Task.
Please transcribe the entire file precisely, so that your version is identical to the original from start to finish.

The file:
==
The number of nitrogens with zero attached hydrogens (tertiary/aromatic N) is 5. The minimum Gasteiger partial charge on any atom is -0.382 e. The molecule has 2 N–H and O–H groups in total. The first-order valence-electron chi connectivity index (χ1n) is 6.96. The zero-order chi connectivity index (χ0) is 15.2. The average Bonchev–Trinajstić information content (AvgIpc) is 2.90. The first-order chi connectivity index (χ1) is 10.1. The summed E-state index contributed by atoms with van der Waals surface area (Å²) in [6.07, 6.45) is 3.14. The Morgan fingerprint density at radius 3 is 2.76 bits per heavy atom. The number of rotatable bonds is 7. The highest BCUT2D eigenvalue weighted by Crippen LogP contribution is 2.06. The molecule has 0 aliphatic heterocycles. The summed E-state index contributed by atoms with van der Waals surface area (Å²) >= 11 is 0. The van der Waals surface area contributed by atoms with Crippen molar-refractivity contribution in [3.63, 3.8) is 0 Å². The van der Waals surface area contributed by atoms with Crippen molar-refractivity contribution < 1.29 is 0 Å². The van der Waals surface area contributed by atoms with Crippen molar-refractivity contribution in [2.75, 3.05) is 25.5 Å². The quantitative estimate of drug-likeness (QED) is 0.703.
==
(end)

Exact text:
The number of nitrogens with zero attached hydrogens (tertiary/aromatic N) is 5. The minimum Gasteiger partial charge on any atom is -0.382 e. The molecule has 2 N–H and O–H groups in total. The first-order valence-electron chi connectivity index (χ1n) is 6.96. The zero-order chi connectivity index (χ0) is 15.2. The average Bonchev–Trinajstić information content (AvgIpc) is 2.90. The first-order chi connectivity index (χ1) is 10.1. The summed E-state index contributed by atoms with van der Waals surface area (Å²) in [6.07, 6.45) is 3.14. The Morgan fingerprint density at radius 3 is 2.76 bits per heavy atom. The number of rotatable bonds is 7. The highest BCUT2D eigenvalue weighted by Crippen LogP contribution is 2.06. The molecule has 0 aliphatic heterocycles. The summed E-state index contributed by atoms with van der Waals surface area (Å²) >= 11 is 0. The van der Waals surface area contributed by atoms with Crippen molar-refractivity contribution in [3.63, 3.8) is 0 Å². The van der Waals surface area contributed by atoms with Crippen molar-refractivity contribution < 1.29 is 0 Å². The van der Waals surface area contributed by atoms with Crippen molar-refractivity contribution in [2.75, 3.05) is 25.5 Å². The quantitative estimate of drug-likeness (QED) is 0.703.